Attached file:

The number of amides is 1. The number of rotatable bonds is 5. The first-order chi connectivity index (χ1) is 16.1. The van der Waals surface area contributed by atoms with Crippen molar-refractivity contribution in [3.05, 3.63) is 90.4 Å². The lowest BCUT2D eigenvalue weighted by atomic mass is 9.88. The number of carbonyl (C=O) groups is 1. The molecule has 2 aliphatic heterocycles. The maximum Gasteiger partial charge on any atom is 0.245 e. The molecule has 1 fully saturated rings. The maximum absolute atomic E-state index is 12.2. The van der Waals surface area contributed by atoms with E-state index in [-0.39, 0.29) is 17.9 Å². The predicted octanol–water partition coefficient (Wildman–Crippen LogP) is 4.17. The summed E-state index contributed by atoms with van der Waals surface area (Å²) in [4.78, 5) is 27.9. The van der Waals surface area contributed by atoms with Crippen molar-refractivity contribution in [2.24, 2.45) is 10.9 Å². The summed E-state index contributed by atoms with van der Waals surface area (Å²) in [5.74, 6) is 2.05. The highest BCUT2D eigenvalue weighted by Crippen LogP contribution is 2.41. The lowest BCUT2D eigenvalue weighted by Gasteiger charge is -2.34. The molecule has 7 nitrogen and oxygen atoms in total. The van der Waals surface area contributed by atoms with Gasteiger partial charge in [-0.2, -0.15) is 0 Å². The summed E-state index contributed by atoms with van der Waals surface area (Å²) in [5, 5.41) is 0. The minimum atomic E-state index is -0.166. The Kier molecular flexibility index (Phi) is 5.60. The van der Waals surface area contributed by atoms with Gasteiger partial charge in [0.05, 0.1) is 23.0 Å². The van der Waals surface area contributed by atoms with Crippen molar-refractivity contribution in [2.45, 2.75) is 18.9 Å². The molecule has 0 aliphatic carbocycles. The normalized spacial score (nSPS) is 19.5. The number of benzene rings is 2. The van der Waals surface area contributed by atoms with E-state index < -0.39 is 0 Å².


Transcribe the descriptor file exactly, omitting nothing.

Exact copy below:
The number of amides is 1. The number of rotatable bonds is 5. The first-order chi connectivity index (χ1) is 16.1. The van der Waals surface area contributed by atoms with Crippen molar-refractivity contribution in [3.05, 3.63) is 90.4 Å². The lowest BCUT2D eigenvalue weighted by atomic mass is 9.88. The number of carbonyl (C=O) groups is 1. The molecule has 2 aliphatic heterocycles. The maximum Gasteiger partial charge on any atom is 0.245 e. The molecule has 1 fully saturated rings. The maximum absolute atomic E-state index is 12.2. The van der Waals surface area contributed by atoms with E-state index in [-0.39, 0.29) is 17.9 Å². The predicted octanol–water partition coefficient (Wildman–Crippen LogP) is 4.17. The summed E-state index contributed by atoms with van der Waals surface area (Å²) in [4.78, 5) is 27.9. The van der Waals surface area contributed by atoms with Crippen molar-refractivity contribution in [2.24, 2.45) is 10.9 Å². The summed E-state index contributed by atoms with van der Waals surface area (Å²) in [5.74, 6) is 2.05. The highest BCUT2D eigenvalue weighted by Crippen LogP contribution is 2.41. The lowest BCUT2D eigenvalue weighted by Gasteiger charge is -2.34. The molecule has 7 nitrogen and oxygen atoms in total. The van der Waals surface area contributed by atoms with Gasteiger partial charge in [-0.2, -0.15) is 0 Å². The summed E-state index contributed by atoms with van der Waals surface area (Å²) in [5, 5.41) is 0. The minimum atomic E-state index is -0.166. The Kier molecular flexibility index (Phi) is 5.60. The van der Waals surface area contributed by atoms with Gasteiger partial charge in [0.05, 0.1) is 23.0 Å². The van der Waals surface area contributed by atoms with Crippen molar-refractivity contribution in [2.45, 2.75) is 18.9 Å². The molecule has 0 aliphatic carbocycles. The normalized spacial score (nSPS) is 19.5. The number of benzene rings is 2. The van der Waals surface area contributed by atoms with E-state index < -0.39 is 0 Å².